Secretary of the Army Dr. Mark T. Esper meets with journalists from the Defense Writers Group, an association of news outlets with reporters that cover national security issues, at the Fairmont Hotel Aug. 29. (Photo by John Perrino)
Sgt. Bruna Galarza demonstrates the deadlift event during a pilot for the Army Combat Fitness Test, a six-event assessment designed to reduce injuries and replace the current Army Physical Fitness Test. (Photo by Sean Kimmons)
"If you can't pass the Army Combat Fitness Test, then there's probably not a spot for you in the Army," said Secretary of the Army Mark T. Esper.
"That doesn't mean you'll immediately get kicked out," he added. It means there will be some sort of remedial program, the details of which are still being worked out.
Esper addressed a range of issues, from recruiting and acquisition to offering a tribute to the late Sen. John McCain, during a Defense Writers Group breakfast Aug. 29.
The current Army Physical Fitness Test, which has been around some 40 years, is flawed, Esper said.
"I grew up in the Army with the APFT and I personally never thought it was a good indicator of combat physical fitness, nor did many of my colleagues. The testing has proved that out," he said.
The secretary said studies done by U.S. Army Training and Doctrine Command show that the APFT captures "maybe 30 or 40 percent relevance of what you demand in combat ... the ACFT is upwards of 80 percent."
The main purpose of the ACFT is two-fold, he said. First, the test ensures Soldiers are ready for combat. Second, preparation for the test improves physical fitness as it relates to injury prevention.
Losing Soldiers to injuries during PT or field exercises contributes to decreased readiness, he added, because injured Soldiers can't deploy.
At one point, upwards of 15 percent of Soldiers were categorized as non-deployable, he said. That's about 150,000 Soldiers across the entire force. Now, that figure has been reduced to 9 percent, and there are vigorous efforts underway to lower that percentage still more.
"If you're not physically fit for combat, then we're not only doing you an injustice, we're doing an injustice to your colleagues and peers as well," he said, explaining that if a Soldier can't deploy, that means someone else has to deploy twice as much.
"At the end of the day we need Soldiers who are deployable, lethal and ready," he emphasized.
Beginning October 2020, all Soldiers will be required to take the ACFT, which TRADOC fitness researchers term "gender- and age-neutral."
There's a need to grow the active Army to at least 500,000, with associated growth in the Guard and Reserve, Esper said.
To do that, the Army is planning a modest annual increase spread out over the next several years to get to that number, he said. The additional Soldiers will be used to fill current units that are undermanned and grow additional capabilities.
Asked if he'd consider lowering standards to meet the end-strength goal, the secretary said the Army is not lowering standards, and will not.
"We've raised standards, such as limiting Category IV accessions from the DOD higher end of 4 percent to the Army higher end of 2 percent, putting more stringent requirements on issuing waivers and making sure we truly take into account the holistic person to ensure persons who receive waivers are high-quality recruits," Esper said.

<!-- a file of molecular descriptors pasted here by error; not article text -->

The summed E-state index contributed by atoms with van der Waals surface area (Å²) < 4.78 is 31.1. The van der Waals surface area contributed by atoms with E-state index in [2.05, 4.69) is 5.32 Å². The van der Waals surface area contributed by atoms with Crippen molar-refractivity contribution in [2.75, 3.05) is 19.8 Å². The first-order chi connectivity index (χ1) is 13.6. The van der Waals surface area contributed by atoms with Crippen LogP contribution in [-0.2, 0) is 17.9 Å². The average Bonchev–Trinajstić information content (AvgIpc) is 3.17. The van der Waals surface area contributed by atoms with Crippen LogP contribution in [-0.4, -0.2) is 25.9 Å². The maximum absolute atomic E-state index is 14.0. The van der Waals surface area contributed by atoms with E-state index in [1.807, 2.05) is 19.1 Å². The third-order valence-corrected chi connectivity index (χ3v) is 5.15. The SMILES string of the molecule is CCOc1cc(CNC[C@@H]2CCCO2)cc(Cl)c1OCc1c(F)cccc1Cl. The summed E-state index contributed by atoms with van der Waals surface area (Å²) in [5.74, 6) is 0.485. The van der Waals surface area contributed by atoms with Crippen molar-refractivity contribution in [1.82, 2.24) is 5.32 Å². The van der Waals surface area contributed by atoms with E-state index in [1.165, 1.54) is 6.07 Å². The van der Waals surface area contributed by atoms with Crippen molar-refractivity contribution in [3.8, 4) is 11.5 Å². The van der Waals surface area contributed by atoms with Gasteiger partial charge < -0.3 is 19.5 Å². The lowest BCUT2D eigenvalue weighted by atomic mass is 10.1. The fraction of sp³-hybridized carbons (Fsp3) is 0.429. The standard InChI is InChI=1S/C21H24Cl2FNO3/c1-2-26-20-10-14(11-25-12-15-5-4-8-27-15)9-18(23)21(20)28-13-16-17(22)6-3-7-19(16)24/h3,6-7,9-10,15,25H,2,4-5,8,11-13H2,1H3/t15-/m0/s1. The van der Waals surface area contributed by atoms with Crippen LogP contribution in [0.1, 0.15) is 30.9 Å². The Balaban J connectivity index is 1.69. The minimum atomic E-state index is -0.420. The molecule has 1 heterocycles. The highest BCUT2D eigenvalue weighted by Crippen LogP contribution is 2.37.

As to attaining higher end strength, Esper said the Army needs to do a better job of recruiting.
One step being taken includes letting Soldiers go home for a number of weeks to assist recruiters by doing outreach, he said.
This is particularly important in areas without a military presence, he added. The Army has increasingly become "a family business." Almost all of the Soldiers he's spoken to have told him they have veterans in their immediate family. And, most senior Army leaders have or have had sons or daughters in the military.
Fewer and fewer young people know someone who's served, he said, and so to them, the Army is unknown.
Other efforts to attract quality recruits include putting more recruiters on the street -- an effort that began in the spring, and moving recruiting stations to more optimal locations, he said.
Some other approaches include better utilizing Army public relations assets like the Golden Knights and Army bands, he said.
Long-time senator John McCain, of Arizona, died Aug. 25 after a bout with brain cancer. McCain was a Navy aviator, a Vietnam War veteran, and a prisoner of war. He served as the U.S. senator from Arizona since 1987, was a fixture on the Senate Armed Services Committee, and since 2015, served as chairman of the SASC.
Of McCain, Esper said: "His care was always for the Soldiers, the service members and our ability to support our diplomatic efforts -- and if diplomacy failed, to fight on the battlefield."
Esper said he knew the senator for a number of years, not only in his current position as secretary, but when he worked on the Hill in a number of positions.
When it came to the Army and the other services, McCain "talked a lot about the Army's failures over the years when it comes to acquisition and the need to take a bold and different approach to acquisition, and I was fully supportive of that."
The new Army Futures Command, which McCain supported, is addressing some of the senator's concerns, Esper said. Goals for the new command include streamlining the Army's acquisition process and getting more prototypes and demonstrators to the Soldiers for testing early on in the process to reveal strengths and weaknesses of systems and components.
McCain was "very cleared-eyed about what his expectations were of the U.S. military with regard to acquisition matters and he was spot on," Esper said. "He knew it and the military knows it: that we need to field items more quickly and items that are capable that enable Soldiers to fight and win."